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Saudi Arabia’s War in Yemen: Purchasing Power Does Not Equal Military Power

Saudi's military power in the war in Yemen
Saudi military forces stand ready to fire  into Yemen from the border town of Jizan, in Saudi Arabia, 13 April 2015. Photo Carolyn Cole

“At night, the Houthis send donkeys with flashlights tied to their necks across the border. The Saudis start shooting at the donkeys and the Houthis attack them from the side.” Mohammed, a young Kuwaiti teacher, chuckles when he tells the story, which he heard from friends in Saudi Arabia. “They cannot win that war.”

Mohammed is Shiite and has no sympathy for the ten-month Saudi military campaign in Yemen that was launched in March 2015. But whether he is biased or not and whether the donkey story is true or not, he may be right about the Kingdom’s military chances. What was proclaimed as a quick and decisive show of military superiority has turned into a show of weakness.

Why? Not because the Saudi army is underequipped or underfunded: in 2015 alone, Saudi Arabia has spent almost USD 50 billion on military equipment, ranking among the top five military spenders worldwide. And it is not planning to slow down on spending, despite low oil prices.

Nor is it not for lack of manpower. The Saudi army has about 250,000 active-duty military personnel, from a population of about 20 million Saudi citizens. In comparison, the Netherlands, with a population of roughly 17 million, has about 43,000 active-duty army personnel.

The problem, according to military analysts such as Norvell De Atkine, is that Arab armies are not good at conventional warfare. He notes a culture of mistrust, class and sectarian divisions, paranoia, avoidance of competition, lack of information-sharing, and an unwillingness on all levels to take responsibility for mistakes and failures.

Furthermore, when it comes specifically to the Saudi army, it has hardly any fighting experience. The few times it has been in combat, its performance has not been impressive. On-and-off wars against the Houthis between 2004 and 2009 resulted in no appreciable military success, and the performance of the Saudi troops in the 1991 Gulf War was mediocre at best.

On the other hand, history shows that the Arabs are good at unconventional warfare. De Atkine says, “The Arab guerilla usually had leadership sharpened by battle as well as experience and exuded the confidence that motivated others to follow him—as opposed to a conventional unit commander most likely picked by the regime for political reasons.”

It would explain the problematic Yemeni situation. On the one side, there is a well equipped but non-functioning and questionably motivated conventional army. On the other, there is a less well equipped but still heavily armed, ragtag group of highly motivated men, who know the alleys of their cities and the goat trails of their mountains.

Fighting an unconventional army with a conventional one is difficult if not impossible, even with a well trained and organized conventional army: recall Vietnam, Afghanistan, and Iraq. What the Saudis are trying to do in Yemen is even more difficult—fighting an unconventional army with a medicore conventional one.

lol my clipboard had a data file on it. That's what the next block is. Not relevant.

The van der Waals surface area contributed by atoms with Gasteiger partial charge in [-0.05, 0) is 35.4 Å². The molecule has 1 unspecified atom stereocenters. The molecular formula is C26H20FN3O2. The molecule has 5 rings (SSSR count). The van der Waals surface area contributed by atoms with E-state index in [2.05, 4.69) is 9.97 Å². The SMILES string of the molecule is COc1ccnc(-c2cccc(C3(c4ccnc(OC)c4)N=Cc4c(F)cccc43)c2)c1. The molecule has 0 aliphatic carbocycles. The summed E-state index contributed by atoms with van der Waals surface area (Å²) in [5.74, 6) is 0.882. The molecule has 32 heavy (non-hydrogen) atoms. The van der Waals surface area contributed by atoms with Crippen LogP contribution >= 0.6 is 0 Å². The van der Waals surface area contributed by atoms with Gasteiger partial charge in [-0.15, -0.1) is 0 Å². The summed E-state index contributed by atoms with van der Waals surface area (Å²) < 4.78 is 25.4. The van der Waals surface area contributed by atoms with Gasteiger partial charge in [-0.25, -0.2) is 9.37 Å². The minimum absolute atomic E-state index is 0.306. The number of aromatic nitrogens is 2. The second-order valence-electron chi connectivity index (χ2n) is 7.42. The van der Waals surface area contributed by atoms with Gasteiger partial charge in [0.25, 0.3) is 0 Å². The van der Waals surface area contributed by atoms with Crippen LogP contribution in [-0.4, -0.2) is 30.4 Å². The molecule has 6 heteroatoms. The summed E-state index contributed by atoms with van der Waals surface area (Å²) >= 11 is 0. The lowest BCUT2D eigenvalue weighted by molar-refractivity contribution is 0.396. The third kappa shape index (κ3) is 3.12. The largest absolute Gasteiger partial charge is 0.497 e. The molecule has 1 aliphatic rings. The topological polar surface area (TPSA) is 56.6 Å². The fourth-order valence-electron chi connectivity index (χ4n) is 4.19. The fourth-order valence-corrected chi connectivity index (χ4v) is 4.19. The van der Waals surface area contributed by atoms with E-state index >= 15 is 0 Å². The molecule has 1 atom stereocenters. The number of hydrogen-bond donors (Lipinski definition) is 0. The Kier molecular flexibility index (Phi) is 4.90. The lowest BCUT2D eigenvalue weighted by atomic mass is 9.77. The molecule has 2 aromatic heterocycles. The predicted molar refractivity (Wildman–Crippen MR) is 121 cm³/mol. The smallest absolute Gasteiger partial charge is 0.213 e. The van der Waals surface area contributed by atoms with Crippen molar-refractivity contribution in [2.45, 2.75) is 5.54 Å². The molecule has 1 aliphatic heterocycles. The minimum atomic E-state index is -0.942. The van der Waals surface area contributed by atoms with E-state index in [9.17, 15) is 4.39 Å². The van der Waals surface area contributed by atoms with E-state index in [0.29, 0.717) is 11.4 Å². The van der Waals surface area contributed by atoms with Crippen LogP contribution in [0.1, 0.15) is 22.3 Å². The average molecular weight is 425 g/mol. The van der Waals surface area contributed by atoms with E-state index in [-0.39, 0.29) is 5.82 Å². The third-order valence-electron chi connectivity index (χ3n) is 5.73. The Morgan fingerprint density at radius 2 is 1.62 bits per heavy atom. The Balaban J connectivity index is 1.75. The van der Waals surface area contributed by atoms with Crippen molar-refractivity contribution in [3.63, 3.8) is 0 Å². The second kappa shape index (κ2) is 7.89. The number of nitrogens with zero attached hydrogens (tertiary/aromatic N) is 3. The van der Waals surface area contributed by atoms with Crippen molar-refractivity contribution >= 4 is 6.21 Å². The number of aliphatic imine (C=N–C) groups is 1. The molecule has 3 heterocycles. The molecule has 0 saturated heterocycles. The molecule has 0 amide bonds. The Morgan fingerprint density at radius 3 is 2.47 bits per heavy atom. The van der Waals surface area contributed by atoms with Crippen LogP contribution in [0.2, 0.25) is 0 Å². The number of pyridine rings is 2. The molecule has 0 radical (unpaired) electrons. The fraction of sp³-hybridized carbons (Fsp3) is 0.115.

This sounds like an impossible task. Rather than asking how the Saudis can win this war, one should ask why they started it. But that is water under the bridge: they gave it a try, and now there is no way back, because going back means a major loss of face, both inside and outside the Kingdom.

So Riyadh continues its desperate military show from the skies. Fighter jet after fighter jet drop their bombs over Yemen. Saudi ground troops do not seem to be part of the plan.

“The Saudis do not want one soldier to be killed by a Shiite,” a former head of Kuwaiti security forces says. The few soldiers that were actually sent into Yemen were mostly Emirati, Bahraini, Sudanese, and even Colombian.

Saudi soldiers may not want to go into Yemen, but they cannot stop Yemen from coming to them. Since the beginning of the war, the Houthis have been carrying out cross-border attacks, notably in the southern provinces of Jizan and Nazjran. This is another thorn in the Saudis’ side.

A businessman in Jidda confesses that the authorities force companies to keep shops and restaurants open, in order to avoid stirring panic among the population. “But Jidda is already full of people who fled the south.” Furthermore, it is hardly a sign of confidence that tiny neighbour Kuwait decided—or was politely asked—in December 2015 to send troops to help Saudi Arabia defend its borders.

All in all, the military situation looks bleak and the Saudi coalition looks weak. Have they achieved nothing at all? Well, they have managed to strike numerous Houthi weapons depots and other strongholds, and the southern city of Aden has been taken back from the Houthis. But that did not bring the Saudis any closer to the official goal of the operation, the restoration of stability in Yemen and of the internationally recognized government of President Hadi.

In January 2016 the capital Sanaʿa is still under Houthi control, and Aden, although “liberated,” is now spinning out of control. Its streets have become the chaotic battlefield of militias, from competing factions of the Southern Movement to al-Qaeda in the Arabian Peninsula to groups affiliated with the Islamic State.

Has it brought the Saudis any closer to the unofficial goal of the operation, teaching a lesson to Iran, which is widely believed, in Riyadh, to be behind the Houthis? It seems unlikely that Tehran is impressed. This may explain the most recent show of force from Riyadh. If the point cannot be made through the Houthis, it must be made through the execution of a Shiite cleric. At least one doesn’t need an army for that.

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